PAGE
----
Nearly a full year after issuing a revised opinion supporting an initial holding that hairstyles and other “cultural characteristics”—like dreadlocks—cannot form the basis for a Title VII claim of intentional racial discrimination, the Eleventh Circuit denied the Equal Employment Opportunity Commission’s petition for rehearing en banc in EEOC v. Catastrophe Management Solutions (CMS), 2017 WL 6015378 (11th Cir. Dec. 5, 2017).
Judge Adalberto Jordan wrote the Eleventh Circuit’s original and revised opinions in the case, and he specially concurred in the denial of rehearing en banc. Doubling down on the rationale of those earlier opinions, Judge Jordan explained that although “mutable” characteristics and stereotypes may be “legally relevant” to a claim of intentional discrimination, “a plaintiff must still ground her disparate-treatment claim on one of the protected Title VII categories, which [precedent] tells us are immutable.” 2017 WL 6015378, at *2. The EEOC had not pursued “a disparate-impact claim, which considers whether one group of people is disproportionately affected by a facially-neutral policy.” Id. at *4. And if “the future of Title VII” is to “reduce the concept of race . . . to little more than subjective notions of cultural appropriation,” he wrote, “Congress is the proper entity through which to effect such significant change.” Id. at *5.
Judge Beverly Martin dissented. In an opinion joined by Judges Robin Rosenbaum and Jill Pryor, Judge Martin wrote that the case concerned a “false racial stereotype” about “the natural texture of black hair.” 2017 WL 6015378, at *5. She also argued that “an immutable-trait requirement has no place in the race-discrimination context” because the “supposed distinction between an ‘immutable’ racial trait and a ‘mutable’ one is illusory.” Id. at *9, *10. Instead, she reasoned, “[w]hat matters is whether that trait is linked, by stereotype, to a protected category,” and a “ban on ‘all’ applicants with dreadlocks is about as race-neutral as a ban on ‘all’ applicants with dark-colored skin.” Id. at *11, *14.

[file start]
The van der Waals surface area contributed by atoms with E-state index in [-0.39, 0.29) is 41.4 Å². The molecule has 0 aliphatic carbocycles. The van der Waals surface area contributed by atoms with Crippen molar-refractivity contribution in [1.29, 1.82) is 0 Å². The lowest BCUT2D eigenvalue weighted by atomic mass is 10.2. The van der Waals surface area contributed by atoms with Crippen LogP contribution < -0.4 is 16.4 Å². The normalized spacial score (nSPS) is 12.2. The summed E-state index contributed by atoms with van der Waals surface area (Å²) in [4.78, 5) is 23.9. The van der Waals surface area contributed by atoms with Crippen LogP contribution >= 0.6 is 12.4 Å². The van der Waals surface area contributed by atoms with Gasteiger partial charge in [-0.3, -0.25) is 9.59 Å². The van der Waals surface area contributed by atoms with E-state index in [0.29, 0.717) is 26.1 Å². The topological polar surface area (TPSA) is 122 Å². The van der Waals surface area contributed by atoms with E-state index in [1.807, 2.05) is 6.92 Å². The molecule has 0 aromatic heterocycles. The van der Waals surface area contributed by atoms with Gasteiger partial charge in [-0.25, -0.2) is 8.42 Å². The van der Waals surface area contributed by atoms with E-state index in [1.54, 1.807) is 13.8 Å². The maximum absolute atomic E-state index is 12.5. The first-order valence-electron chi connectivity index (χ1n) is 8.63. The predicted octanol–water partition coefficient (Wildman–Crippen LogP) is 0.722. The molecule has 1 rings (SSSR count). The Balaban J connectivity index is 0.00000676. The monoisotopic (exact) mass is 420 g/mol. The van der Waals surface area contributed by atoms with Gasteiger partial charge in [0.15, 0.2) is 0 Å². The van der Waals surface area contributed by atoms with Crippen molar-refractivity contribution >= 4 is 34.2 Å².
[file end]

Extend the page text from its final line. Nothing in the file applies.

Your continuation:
The latest chapter in the CMS case is significant not only because it involved, as Judge Martin put it, a “debate between two appeals court judges, neither of [them] African American, about what is an immutable characteristic of African American hair.” 2017 WL 6015378, at *11. The case also revealed a split on anti-discrimination law among four of the five judges appointed to the Eleventh Circuit by President Barack Obama. (The fifth Obama appointee, Judge Julie Carnes, did not publicly take a side, but she presumably voted with Judge Jordan and the majority to deny the petition.)
Posted by Lee Peifer.